“I noticed I was playing and he was looking at my hands. I’m like ‘why you are looking at my hands?’ and he responded ‘I don’t know where we are. I’m just following your chords’, Ritchie Blackmore said.

It was Led Zeppelin that inspired Ritchie Blackmore to change the sound of Deep Purple

The first three Deep Purple albums were much more focused on the Psychedelic Rock sound, that was often built around Jon Lord’s keyboards but that changed on their fourth album “Deep Purple In Rock” released in 1970, that had embraced the Hard Rock. As Ritchie Blackmore revealed in an interview with Classic Rock magazine in 1995, Led Zeppelin was the inspiration for that change.

“I was impressed with what Zeppelin did. I wanted to do that kind of stuff, and if it doesn’t take off we’ll go and play with orchestras the rest of our lives. So we did it, and it was ‘Deep Purple In Rock’, which, luckily, took off. We’d purposely made it so it hammered along every song, there was no lull. I was very pleased with it because I never wanted to work with an orchestra again,” Ritchie Blackmore said.

In 1978, when Blackmore had already left Deep Purple for the first time and was with his own band Rainbow, he had recognized in an interview with Trouser Press the influence of Led Zeppelin. But he also stated that that style from Jimmy Page, John Paul Jones, Robert Plant and John Bonham came from Jeff Beck and The Small Faces.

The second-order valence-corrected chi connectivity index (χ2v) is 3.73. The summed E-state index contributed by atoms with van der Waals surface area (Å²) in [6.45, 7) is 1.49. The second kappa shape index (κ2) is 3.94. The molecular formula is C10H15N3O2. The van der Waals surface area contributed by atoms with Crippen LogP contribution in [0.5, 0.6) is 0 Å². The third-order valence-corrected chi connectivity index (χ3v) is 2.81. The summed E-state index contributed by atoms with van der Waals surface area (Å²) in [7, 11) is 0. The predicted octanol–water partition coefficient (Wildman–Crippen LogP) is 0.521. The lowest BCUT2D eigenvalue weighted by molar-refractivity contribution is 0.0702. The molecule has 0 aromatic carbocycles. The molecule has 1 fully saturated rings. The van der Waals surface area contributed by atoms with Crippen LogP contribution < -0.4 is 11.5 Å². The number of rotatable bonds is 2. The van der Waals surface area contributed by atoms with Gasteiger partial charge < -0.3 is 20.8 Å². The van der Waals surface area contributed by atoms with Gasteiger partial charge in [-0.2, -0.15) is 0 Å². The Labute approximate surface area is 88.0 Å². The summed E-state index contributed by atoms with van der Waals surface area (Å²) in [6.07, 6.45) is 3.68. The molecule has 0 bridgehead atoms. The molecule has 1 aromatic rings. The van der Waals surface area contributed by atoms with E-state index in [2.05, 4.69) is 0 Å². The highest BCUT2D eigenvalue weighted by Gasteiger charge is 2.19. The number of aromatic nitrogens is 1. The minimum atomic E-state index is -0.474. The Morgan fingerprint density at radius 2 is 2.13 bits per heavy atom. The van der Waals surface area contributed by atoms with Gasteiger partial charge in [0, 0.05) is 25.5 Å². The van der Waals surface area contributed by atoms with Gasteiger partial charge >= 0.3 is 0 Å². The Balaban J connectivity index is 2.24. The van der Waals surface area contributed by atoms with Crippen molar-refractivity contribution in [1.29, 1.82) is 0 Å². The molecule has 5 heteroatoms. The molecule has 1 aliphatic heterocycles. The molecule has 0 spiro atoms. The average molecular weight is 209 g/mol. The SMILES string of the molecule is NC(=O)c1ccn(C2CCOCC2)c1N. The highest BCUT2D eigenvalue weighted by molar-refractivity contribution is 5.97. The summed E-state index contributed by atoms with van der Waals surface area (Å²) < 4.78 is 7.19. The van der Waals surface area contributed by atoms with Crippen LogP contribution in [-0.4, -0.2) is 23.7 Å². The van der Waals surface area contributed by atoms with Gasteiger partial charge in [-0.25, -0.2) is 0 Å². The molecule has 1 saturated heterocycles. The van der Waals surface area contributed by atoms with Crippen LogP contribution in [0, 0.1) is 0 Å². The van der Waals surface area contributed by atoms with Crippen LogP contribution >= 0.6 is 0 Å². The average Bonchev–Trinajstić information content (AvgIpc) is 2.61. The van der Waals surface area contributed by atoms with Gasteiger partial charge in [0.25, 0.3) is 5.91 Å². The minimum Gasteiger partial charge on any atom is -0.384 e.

“Zeppelin. I liked their hard approach when they came out and did ‘Whole Lotta Love’. I immediately tuned in with that type of style because before when we were fiddling around with orchestras, I thought: something’s wrong; I’m not giving all that I can. Thanks to them for the inspiration. They got it from Jeff Beck, who got it from the Small Faces,” Ritchie Blackmore said.

Ritchie Blackmore once criticized Led Zeppelin to the late drummer John Bonham

During his career, Ritchie Blackmore had the chance to meet the Led Zeppelin members, especially the late drummer John Bonham, who was a dear friend. As the guitarist recalled in an interview with Neil Jeffries back in 1995, he once confronted Bonham when they were drinking at the Rainbow Bar & Grill in Los Angeles.